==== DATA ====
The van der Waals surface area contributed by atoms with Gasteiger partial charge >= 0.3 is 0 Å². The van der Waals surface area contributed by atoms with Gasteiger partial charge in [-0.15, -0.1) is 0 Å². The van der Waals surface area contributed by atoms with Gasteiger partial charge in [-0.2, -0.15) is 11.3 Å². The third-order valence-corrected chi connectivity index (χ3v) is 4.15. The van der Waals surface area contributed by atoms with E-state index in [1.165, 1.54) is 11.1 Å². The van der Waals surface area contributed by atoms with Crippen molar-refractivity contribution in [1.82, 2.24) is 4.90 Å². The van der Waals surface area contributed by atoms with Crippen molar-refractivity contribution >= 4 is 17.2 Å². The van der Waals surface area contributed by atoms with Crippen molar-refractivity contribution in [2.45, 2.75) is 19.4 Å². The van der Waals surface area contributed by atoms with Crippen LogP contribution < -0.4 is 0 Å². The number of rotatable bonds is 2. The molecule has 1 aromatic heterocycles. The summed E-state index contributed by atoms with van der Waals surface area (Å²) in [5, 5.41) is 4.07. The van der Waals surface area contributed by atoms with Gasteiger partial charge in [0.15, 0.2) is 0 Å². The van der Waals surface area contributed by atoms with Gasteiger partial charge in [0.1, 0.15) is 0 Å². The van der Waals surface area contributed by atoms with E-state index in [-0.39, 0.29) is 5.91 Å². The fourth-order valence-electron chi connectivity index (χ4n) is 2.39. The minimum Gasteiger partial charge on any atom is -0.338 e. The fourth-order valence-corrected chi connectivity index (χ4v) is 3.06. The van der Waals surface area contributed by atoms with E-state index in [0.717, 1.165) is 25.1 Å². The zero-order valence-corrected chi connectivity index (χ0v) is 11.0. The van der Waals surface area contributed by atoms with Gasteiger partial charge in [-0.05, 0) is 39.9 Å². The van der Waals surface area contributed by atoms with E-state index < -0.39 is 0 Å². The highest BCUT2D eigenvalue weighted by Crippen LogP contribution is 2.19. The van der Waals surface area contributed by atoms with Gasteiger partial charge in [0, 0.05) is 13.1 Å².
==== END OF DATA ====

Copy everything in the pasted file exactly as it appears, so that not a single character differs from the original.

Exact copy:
The van der Waals surface area contributed by atoms with Gasteiger partial charge >= 0.3 is 0 Å². The van der Waals surface area contributed by atoms with Gasteiger partial charge in [-0.15, -0.1) is 0 Å². The van der Waals surface area contributed by atoms with Gasteiger partial charge in [-0.2, -0.15) is 11.3 Å². The third-order valence-corrected chi connectivity index (χ3v) is 4.15. The van der Waals surface area contributed by atoms with E-state index in [1.165, 1.54) is 11.1 Å². The van der Waals surface area contributed by atoms with Crippen molar-refractivity contribution in [1.82, 2.24) is 4.90 Å². The van der Waals surface area contributed by atoms with Crippen molar-refractivity contribution >= 4 is 17.2 Å². The van der Waals surface area contributed by atoms with Crippen molar-refractivity contribution in [2.45, 2.75) is 19.4 Å². The van der Waals surface area contributed by atoms with Crippen LogP contribution < -0.4 is 0 Å². The number of rotatable bonds is 2. The molecule has 1 aromatic heterocycles. The summed E-state index contributed by atoms with van der Waals surface area (Å²) in [5, 5.41) is 4.07. The van der Waals surface area contributed by atoms with Gasteiger partial charge in [0.15, 0.2) is 0 Å². The van der Waals surface area contributed by atoms with Gasteiger partial charge in [0.1, 0.15) is 0 Å². The van der Waals surface area contributed by atoms with E-state index in [-0.39, 0.29) is 5.91 Å². The fourth-order valence-electron chi connectivity index (χ4n) is 2.39. The minimum Gasteiger partial charge on any atom is -0.338 e. The fourth-order valence-corrected chi connectivity index (χ4v) is 3.06. The van der Waals surface area contributed by atoms with E-state index in [0.717, 1.165) is 25.1 Å². The zero-order valence-corrected chi connectivity index (χ0v) is 11.0. The van der Waals surface area contributed by atoms with Gasteiger partial charge in [-0.05, 0) is 39.9 Å². The van der Waals surface area contributed by atoms with E-state index < -0.39 is 0 Å². The highest BCUT2D eigenvalue weighted by Crippen LogP contribution is 2.19. The van der Waals surface area contributed by atoms with Gasteiger partial charge in [0, 0.05) is 13.1 Å².